A sales funnel is the journey a potential customer makes from the time they first become aware of you to the purchase of your core offer, and beyond. The offers you include in your sales funnel will determine its success. Each offer allows you to build a relationship with your audience and move them further through the funnel, qualifying them for the purchase of your core offer.
If done right, they can be highly effective in driving sales. Here are some of the biggest myths about sales funnels.
1. Sales Funnels Must Go from Low to High
When most people imagine a sales funnel, they picture free or low-priced offers at the front end and gradually rising price tags as you move to the core offer. But this is not always the way an offer funnel works.
What’s more important than the price tag is placement of offers in the funnel and how your audience will react. At the entry point of your sales funnel, people are just learning about the value you offer.
Offers presented in the middle of your funnel, whether they’re freebies, low-ticket, one-time offers, or even high-ticket offers, help you learn about your customers and determine whether or not they’ll buy the core offer. The key to success is putting the right offer at the right stage.
2. People Only Want to Pay for the Core Offer
Another common myth is that most of the offers in your funnel should be free. The idea is that people won’t pay for small offers along the way, and you want to prime them for making a big purchase at the end. But offering products at various prices as they move through your funnel qualifies them by separating buyers from non-buyers. It also allows you to segment your audience and customize how you eventually get them to your core offer.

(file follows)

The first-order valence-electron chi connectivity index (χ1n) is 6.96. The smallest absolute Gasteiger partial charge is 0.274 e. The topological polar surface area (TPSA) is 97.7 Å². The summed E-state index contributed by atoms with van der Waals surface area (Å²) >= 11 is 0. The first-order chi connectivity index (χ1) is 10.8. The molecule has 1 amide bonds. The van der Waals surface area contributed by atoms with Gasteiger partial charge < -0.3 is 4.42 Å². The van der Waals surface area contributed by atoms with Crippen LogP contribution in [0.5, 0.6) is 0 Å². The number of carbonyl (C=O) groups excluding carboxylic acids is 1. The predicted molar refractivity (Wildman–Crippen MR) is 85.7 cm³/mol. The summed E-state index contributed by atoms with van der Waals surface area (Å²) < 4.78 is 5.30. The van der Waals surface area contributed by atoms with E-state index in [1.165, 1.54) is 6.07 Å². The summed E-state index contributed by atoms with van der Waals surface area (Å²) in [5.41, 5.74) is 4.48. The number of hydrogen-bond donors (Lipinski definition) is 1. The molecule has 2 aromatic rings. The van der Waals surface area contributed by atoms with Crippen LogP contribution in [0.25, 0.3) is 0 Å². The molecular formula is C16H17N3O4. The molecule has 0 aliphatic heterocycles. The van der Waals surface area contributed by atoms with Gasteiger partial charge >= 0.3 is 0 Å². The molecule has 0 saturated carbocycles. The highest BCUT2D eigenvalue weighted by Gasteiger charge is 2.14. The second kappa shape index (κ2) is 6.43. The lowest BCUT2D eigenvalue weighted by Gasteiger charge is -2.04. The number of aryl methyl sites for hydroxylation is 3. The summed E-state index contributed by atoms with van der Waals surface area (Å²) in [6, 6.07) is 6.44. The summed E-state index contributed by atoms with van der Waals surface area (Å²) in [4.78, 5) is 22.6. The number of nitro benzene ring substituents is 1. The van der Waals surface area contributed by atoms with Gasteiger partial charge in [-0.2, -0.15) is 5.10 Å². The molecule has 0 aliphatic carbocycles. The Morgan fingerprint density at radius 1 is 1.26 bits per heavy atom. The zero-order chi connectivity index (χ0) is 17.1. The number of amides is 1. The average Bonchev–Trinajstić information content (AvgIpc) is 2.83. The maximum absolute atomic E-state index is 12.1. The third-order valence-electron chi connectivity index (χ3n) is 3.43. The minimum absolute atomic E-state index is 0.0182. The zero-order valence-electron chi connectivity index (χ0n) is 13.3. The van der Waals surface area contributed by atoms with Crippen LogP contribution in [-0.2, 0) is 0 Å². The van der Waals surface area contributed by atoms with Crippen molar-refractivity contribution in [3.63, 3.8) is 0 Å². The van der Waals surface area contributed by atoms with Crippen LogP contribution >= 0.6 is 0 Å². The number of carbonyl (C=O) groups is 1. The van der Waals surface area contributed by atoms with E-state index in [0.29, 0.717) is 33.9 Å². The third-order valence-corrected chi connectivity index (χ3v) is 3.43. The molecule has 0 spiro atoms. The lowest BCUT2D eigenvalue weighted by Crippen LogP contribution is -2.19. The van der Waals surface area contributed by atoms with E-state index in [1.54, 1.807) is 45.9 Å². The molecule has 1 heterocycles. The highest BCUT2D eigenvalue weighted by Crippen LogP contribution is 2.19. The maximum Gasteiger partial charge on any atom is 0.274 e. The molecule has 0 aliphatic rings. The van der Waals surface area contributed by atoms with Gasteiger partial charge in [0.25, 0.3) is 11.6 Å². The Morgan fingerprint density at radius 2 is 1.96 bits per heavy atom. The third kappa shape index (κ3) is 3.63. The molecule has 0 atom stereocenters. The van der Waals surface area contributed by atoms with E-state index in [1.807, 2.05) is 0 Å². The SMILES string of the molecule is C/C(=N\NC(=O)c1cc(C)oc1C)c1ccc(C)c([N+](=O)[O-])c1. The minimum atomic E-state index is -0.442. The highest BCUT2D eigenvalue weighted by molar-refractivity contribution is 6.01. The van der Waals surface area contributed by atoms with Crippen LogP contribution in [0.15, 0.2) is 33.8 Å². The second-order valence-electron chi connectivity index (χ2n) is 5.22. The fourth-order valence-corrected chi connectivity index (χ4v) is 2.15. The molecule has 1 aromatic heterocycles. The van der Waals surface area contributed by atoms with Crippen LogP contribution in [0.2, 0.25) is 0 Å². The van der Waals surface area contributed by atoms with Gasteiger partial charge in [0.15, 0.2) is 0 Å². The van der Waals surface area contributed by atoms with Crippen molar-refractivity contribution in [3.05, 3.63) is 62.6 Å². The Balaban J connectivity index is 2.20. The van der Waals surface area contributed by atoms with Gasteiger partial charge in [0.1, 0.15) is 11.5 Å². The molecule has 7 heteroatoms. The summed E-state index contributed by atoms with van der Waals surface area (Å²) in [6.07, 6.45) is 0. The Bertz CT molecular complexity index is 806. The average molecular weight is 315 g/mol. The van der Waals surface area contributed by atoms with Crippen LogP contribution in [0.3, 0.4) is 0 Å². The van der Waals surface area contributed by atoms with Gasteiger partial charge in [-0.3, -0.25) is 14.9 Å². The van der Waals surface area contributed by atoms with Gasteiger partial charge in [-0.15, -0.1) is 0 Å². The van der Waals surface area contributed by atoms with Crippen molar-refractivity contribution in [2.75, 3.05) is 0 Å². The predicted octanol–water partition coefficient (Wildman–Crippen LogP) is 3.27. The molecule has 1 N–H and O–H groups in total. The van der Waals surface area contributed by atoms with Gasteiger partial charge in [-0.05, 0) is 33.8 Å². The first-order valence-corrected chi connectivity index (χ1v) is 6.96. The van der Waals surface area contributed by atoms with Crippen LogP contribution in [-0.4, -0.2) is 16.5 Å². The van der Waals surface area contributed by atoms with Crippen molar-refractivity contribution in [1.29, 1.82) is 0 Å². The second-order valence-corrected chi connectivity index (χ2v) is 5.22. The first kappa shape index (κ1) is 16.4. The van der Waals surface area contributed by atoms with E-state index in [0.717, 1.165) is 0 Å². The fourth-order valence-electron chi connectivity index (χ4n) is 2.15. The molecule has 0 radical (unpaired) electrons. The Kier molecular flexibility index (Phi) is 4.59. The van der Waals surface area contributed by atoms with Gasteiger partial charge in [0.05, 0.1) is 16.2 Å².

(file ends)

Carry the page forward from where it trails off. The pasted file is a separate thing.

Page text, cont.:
A certain percentage of the people who come into your funnel are freebie chasers. They opted in to the free lead magnet, and they’ll happily take any of your free offers, but they will never buy – even at a low price. Adding paid offers, even low-ticket ones, will help you separate the freebie-seekers from the serious buyers.
3. Losing People Is a Disaster
When people don’t buy or drop out of your sales funnel, it’s not the end of the world. You can still benefit from the work you’ve done.
It’s worth maintaining the relationship you’ve built, even if they aren’t interested in your core offer. They might buy something from you later on or elsewhere. When people don’t buy, it just means that the offer is not for them at this time.
People dropping out also provides valuable feedback. If you’re losing people at a particular point in your funnel, this signals the need for improvement. Either the offer doesn’t resonate with your audience, you’ve priced it too high or too low, or it’s in the wrong place.
How to Create an Effective Sales Funnel
How do you create an effective sales funnel? It takes some planning and perseverance, but through trial and error, you’ll start to see results and quickly learn what works – and what doesn’t.
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